The diocese sued its former bishop, John-David Schofield, after he and a majority of congregations in the diocese broke away in 2007, placing themselves under the authority of a conservative Anglican archbishop in South America. Schofield was ousted by the Episcopal Church and replaced by Bishop Jerry Lamb.

The diocese's lawsuit seeks the return of more than 30 church properties.

The court's decision "supports the contention that Bishop Lamb is in fact the bishop of the diocese and therefore he is the owner of the property," said the Rev. Canon Mark Hall, assistant to Lamb.
Now comes the test part. Please answer "true" or "false" to each of the following three statements:

1. The California Supreme Court decided that the property of St. James parish now belongs to the Episcopal Church, since the parish decided to leave the Church.

2. This case also resolves the property disputes with regard to two other parishes in the Diocese of Los Angeles who left the Church as well.

3. The Church and its dioceses will now be able to use the decision to go after the property of still other parishes, such as the ones in San Joaquin who left with Bishop John-David Schofield.

Did you decide whether each statement is true or false? Good. Now please add up your "score" on the test, as follows:

Take the number of statements you considered to be "true", and multiply that number by ten. Add 70 to the result, and write that number down.

Likewise, take the number of statements you considered to be "false", and multiply that number by minus ten, so you get a negative number. Write that number down (with its minus sign).

Now add the two numbers (which really means that you in essence subtract the negative number from the positive one), and write down the result. 

For example, if you considered each statement to be true, you would have zero to subtract, and you would score 100. If you considered one of the statements to be false, you would have the number 10 to subtract from the number 90, so you would have 80. If you thought two of the statements were false, you would have the number 20 to subtract from 80, and so you would end up with 60.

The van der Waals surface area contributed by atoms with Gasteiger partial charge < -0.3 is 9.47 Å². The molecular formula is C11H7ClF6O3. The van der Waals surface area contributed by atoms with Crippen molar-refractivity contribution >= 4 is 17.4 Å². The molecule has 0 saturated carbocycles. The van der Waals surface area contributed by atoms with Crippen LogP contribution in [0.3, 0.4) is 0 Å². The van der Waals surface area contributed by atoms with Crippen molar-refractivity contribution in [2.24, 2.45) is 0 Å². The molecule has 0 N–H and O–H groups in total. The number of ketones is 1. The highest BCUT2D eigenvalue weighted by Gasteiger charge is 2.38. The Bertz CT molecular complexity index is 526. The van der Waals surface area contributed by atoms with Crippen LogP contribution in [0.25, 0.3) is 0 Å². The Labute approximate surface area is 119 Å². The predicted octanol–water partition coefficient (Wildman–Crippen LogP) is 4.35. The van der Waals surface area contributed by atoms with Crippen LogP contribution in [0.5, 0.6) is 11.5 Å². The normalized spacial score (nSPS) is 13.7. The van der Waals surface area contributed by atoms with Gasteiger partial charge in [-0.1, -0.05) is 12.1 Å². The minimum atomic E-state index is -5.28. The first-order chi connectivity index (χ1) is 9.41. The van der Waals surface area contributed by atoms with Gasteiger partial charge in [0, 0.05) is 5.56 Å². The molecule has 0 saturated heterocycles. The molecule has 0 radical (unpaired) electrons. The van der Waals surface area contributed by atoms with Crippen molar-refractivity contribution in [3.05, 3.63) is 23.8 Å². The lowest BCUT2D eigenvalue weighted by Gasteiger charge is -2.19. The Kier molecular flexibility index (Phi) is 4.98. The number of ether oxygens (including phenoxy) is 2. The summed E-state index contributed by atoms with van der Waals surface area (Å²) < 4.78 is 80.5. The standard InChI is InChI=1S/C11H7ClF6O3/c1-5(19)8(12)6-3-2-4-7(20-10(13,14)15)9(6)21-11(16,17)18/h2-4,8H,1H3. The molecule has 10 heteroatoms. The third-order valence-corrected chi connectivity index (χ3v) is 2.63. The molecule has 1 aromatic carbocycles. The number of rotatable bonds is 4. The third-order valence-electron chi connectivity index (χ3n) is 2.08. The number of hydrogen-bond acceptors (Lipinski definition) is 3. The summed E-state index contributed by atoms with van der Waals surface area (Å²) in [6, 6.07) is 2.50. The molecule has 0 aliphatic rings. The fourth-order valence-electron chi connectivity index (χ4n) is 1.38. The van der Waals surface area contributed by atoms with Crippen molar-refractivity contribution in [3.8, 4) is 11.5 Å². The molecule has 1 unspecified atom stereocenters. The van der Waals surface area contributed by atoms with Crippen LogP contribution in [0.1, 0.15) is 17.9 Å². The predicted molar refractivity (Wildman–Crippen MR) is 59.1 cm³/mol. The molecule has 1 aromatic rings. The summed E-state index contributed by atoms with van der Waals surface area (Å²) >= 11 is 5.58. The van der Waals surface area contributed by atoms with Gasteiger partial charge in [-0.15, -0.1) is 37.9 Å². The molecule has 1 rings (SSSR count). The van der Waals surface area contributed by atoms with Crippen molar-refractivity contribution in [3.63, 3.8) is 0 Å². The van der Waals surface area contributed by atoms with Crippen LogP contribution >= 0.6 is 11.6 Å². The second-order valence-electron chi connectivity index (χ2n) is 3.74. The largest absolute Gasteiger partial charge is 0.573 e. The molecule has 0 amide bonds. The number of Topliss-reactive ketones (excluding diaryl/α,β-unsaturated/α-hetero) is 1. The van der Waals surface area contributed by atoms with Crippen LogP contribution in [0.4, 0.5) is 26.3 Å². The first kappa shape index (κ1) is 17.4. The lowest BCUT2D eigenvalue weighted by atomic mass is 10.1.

And finally, if you thought that none of the statements was true---i.e., that they were each false, then you would end up with a score of 70 minus 30, or 40.

Now, here is how to interpret your final score. If your score is 80 or greater, there are two choices:

Either you are a faithful Episcopalian, and have no sympathy for those who left---especially if you are still in a parish that voted to leave (with you in the minority); or you are in a parish that left, but you are feeling extremely worried and pessimistic about that decision. (If your score is 100, you probably think of those who left and tried to take their property with them as "stealing.")

If your score is exactly 60, either you may think that there is nothing wrong with the Church hanging on to its property via the Dennis Canon, or alternatively you think you were right to leave the Church, but may feel worried about it; in either event, however, at least you do not believe everything that you read in the newspaper.

And if your score is only 40, then you are probably a regular reader of this blog. Congratulations!

Here are the statements again, with a brief explanation of the answers.

1. The California Supreme Court decided that the property of St. James parish now belongs to the Episcopal Church, since the parish decided to leave the Church.

FALSE. The California Supreme Court decided only that State courts should apply the "neutral principles of law" approach to church property disputes, and that under that approach, the trust imposed by the Dennis Canon could be given effect via a State statute, and would trump any language in the parish's deeds once the parish left the Church.